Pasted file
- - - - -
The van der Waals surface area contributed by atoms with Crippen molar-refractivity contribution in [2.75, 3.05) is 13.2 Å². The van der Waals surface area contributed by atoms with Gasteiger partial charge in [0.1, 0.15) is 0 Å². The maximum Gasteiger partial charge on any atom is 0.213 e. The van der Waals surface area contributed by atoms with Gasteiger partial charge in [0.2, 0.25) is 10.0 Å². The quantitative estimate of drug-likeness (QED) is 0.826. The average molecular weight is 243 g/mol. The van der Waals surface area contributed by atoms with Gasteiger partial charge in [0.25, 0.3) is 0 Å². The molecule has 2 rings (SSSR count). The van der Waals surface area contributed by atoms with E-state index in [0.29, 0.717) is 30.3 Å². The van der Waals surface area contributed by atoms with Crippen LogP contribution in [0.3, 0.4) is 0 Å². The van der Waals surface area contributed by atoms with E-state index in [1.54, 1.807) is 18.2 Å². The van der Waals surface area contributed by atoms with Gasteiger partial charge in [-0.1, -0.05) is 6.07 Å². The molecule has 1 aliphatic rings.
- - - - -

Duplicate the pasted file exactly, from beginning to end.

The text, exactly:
The van der Waals surface area contributed by atoms with Crippen molar-refractivity contribution in [2.75, 3.05) is 13.2 Å². The van der Waals surface area contributed by atoms with Gasteiger partial charge in [0.1, 0.15) is 0 Å². The maximum Gasteiger partial charge on any atom is 0.213 e. The van der Waals surface area contributed by atoms with Gasteiger partial charge in [0.2, 0.25) is 10.0 Å². The quantitative estimate of drug-likeness (QED) is 0.826. The average molecular weight is 243 g/mol. The van der Waals surface area contributed by atoms with Gasteiger partial charge in [0.25, 0.3) is 0 Å². The molecule has 2 rings (SSSR count). The van der Waals surface area contributed by atoms with E-state index in [0.29, 0.717) is 30.3 Å². The van der Waals surface area contributed by atoms with Crippen LogP contribution in [0.3, 0.4) is 0 Å². The van der Waals surface area contributed by atoms with E-state index in [1.54, 1.807) is 18.2 Å². The van der Waals surface area contributed by atoms with Gasteiger partial charge in [-0.1, -0.05) is 6.07 Å². The molecule has 1 aliphatic rings.